Paul Di Filippo. A Princess of the Linear Jungle. (PS Publishing 2010)

‘A Year in Linear City’ was published in 2002 by PS Publishing, and I was among many who gave it high marks, noting that ‘There is more invention in this short story than I have come across in a long, long time’. You can read the full review here.

‘A Princess of the Linear Jungle’ came out in 2010, but I never got round to getting hold of a copy. But spotting that it was now selling on the PS Publishing website at only £3.99 (link), pretty much the price of a pint of beer these days, I decided to get a hold of the copy.

It carries on with the inventiveness of the first story, albeit a couple of hundred years after the death of the protagonist of that story, writer of cosmogonic fiction Diego Patchett. However, Patchett lives on throughout the story as references are made to his successful writing career at several points.

The heroine of this story is one Merritt Abraham, a very very feisty young woman, who we find out in the opening chapter is no shrinking violet. She’s leaving home for a job in a museum, unable to finance her education beyond her first degree in polypolisology. And in this journey we are reminded of the chutzpahic Linear City setting – a world that is entirely based on the banks of an enormously (infinitely?) long river, with city block after city block hugging its sides. It’s a world of two suns, a Summer Sun and a Day Sun, and it’s a world close to ours, but deliciously different. The labour of love that has gone into crafting the writing, the characters, the settings, the language and more is plain to see. The story is a tribute-cum-pastiche of ERB, HRHaggard and others.

The opening chapters feature paragraph-long sentences – here’s the first to give a flavour :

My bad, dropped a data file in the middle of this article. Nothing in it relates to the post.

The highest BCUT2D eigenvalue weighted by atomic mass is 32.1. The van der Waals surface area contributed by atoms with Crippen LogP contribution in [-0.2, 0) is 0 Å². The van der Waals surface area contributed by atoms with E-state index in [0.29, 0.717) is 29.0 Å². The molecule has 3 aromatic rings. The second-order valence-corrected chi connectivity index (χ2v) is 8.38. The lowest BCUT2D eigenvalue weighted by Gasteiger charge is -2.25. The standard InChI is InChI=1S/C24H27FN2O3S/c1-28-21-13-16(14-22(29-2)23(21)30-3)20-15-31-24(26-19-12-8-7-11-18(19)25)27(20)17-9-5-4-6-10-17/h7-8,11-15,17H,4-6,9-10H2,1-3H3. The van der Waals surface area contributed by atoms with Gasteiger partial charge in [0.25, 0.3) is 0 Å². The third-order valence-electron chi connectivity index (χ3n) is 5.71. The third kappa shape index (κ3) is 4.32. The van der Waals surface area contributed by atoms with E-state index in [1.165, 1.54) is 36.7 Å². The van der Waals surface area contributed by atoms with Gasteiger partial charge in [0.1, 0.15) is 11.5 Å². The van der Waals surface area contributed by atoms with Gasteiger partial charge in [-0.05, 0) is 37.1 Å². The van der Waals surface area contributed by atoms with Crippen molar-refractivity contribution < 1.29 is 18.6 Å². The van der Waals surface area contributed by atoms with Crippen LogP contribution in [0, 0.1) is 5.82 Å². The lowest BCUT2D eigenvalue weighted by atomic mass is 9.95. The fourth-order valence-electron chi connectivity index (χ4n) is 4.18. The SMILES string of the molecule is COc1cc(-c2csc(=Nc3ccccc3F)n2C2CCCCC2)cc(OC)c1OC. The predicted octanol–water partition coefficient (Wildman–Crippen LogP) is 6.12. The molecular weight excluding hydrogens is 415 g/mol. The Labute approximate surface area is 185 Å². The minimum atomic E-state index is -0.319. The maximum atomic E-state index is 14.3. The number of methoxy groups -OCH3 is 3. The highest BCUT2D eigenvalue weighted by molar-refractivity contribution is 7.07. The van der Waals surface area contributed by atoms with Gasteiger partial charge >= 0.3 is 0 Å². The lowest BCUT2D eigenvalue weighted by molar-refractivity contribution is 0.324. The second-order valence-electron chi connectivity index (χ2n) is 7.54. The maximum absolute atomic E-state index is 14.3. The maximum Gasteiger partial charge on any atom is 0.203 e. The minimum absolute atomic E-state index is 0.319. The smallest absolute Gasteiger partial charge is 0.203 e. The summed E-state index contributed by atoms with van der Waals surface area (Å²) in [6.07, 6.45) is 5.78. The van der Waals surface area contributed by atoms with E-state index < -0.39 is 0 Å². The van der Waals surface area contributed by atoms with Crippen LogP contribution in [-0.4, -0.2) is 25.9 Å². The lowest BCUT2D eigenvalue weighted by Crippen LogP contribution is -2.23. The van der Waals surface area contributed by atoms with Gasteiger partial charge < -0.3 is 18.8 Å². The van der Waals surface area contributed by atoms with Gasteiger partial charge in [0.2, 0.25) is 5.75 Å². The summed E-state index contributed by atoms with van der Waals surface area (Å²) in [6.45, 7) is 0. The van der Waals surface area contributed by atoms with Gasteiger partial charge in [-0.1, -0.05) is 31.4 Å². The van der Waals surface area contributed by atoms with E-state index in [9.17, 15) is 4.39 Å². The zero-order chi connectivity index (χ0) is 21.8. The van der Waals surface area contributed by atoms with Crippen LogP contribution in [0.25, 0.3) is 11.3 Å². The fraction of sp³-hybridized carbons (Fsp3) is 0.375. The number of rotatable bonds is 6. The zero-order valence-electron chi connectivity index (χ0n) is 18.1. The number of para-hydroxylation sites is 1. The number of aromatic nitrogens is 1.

“Beating slowly UpRiver at a mere two knots, or eight Blocks per hour, mainly under sails bellying with a warm, maritime-perfumed wind, yet also employing two small supplemental engines, these impellers being the latest invention of Roger Kynard & Progeny, Ingeniators, the Samuel Smallhorne, far from its home Slip of number 42 in the Borough of Stagwitz (Blocks 33,011,576 through 33,011,676), pulled abreast of the Downtown border of the legendary Jungle Blocks of Vayavirunga at approximately ten AM on May the twelfth.”

Now if that doesn’t take your fancy, you’re jaded beyond repair!

Young Merritt has an interesting time on her boat journey, and her time working in the museum, and (ahem) partying, and there’s so much to enjoy on every page, and it needs to be savoured. This leads up to the exploration of the titular jungle and the finding of the Red Princess, which takes us into She territory. Will Merritt be willing to take on the mantle which she is offered? And there’s a tantalising glimpse of what lies beneath the Linear City.

The only problem with the story is that it’s a setting that demands more one novella every 10 years. If JKR can make squillions of pounds churning out hundreds of pages of not very inventive fiction, and PDF can’t make good money out of the Linear City milieu then TANJ.

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